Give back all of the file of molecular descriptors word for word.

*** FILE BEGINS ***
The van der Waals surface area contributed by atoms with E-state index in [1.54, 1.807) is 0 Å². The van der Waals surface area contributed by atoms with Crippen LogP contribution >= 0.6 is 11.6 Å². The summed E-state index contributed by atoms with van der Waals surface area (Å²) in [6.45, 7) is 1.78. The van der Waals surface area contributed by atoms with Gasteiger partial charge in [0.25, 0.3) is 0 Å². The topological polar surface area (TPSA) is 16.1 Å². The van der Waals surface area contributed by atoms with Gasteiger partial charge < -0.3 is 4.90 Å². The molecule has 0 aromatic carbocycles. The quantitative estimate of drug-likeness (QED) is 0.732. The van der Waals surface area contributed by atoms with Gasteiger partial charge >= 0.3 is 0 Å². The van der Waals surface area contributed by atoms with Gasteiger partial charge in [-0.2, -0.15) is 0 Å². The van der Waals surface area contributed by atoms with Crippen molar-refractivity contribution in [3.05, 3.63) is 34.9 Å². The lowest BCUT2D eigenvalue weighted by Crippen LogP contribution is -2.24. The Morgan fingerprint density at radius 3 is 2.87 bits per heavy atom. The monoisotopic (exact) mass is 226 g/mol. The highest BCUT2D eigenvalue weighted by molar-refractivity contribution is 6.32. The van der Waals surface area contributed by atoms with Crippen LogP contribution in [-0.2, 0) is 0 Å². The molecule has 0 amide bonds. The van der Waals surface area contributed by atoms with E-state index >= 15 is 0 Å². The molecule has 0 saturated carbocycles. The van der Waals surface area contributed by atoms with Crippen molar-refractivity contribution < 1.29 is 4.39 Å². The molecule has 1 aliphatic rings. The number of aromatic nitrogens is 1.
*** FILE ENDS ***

The van der Waals surface area contributed by atoms with E-state index in [1.54, 1.807) is 0 Å². The van der Waals surface area contributed by atoms with Crippen LogP contribution >= 0.6 is 11.6 Å². The summed E-state index contributed by atoms with van der Waals surface area (Å²) in [6.45, 7) is 1.78. The van der Waals surface area contributed by atoms with Gasteiger partial charge in [0.25, 0.3) is 0 Å². The topological polar surface area (TPSA) is 16.1 Å². The van der Waals surface area contributed by atoms with Gasteiger partial charge < -0.3 is 4.90 Å². The molecule has 0 aromatic carbocycles. The quantitative estimate of drug-likeness (QED) is 0.732. The van der Waals surface area contributed by atoms with Gasteiger partial charge >= 0.3 is 0 Å². The van der Waals surface area contributed by atoms with Gasteiger partial charge in [-0.2, -0.15) is 0 Å². The van der Waals surface area contributed by atoms with Crippen molar-refractivity contribution in [3.05, 3.63) is 34.9 Å². The lowest BCUT2D eigenvalue weighted by Crippen LogP contribution is -2.24. The Morgan fingerprint density at radius 3 is 2.87 bits per heavy atom. The monoisotopic (exact) mass is 226 g/mol. The highest BCUT2D eigenvalue weighted by molar-refractivity contribution is 6.32. The van der Waals surface area contributed by atoms with Crippen LogP contribution in [-0.2, 0) is 0 Å². The molecule has 0 amide bonds. The van der Waals surface area contributed by atoms with E-state index >= 15 is 0 Å². The molecule has 0 saturated carbocycles. The van der Waals surface area contributed by atoms with Crippen molar-refractivity contribution < 1.29 is 4.39 Å². The molecule has 1 aliphatic rings. The number of aromatic nitrogens is 1.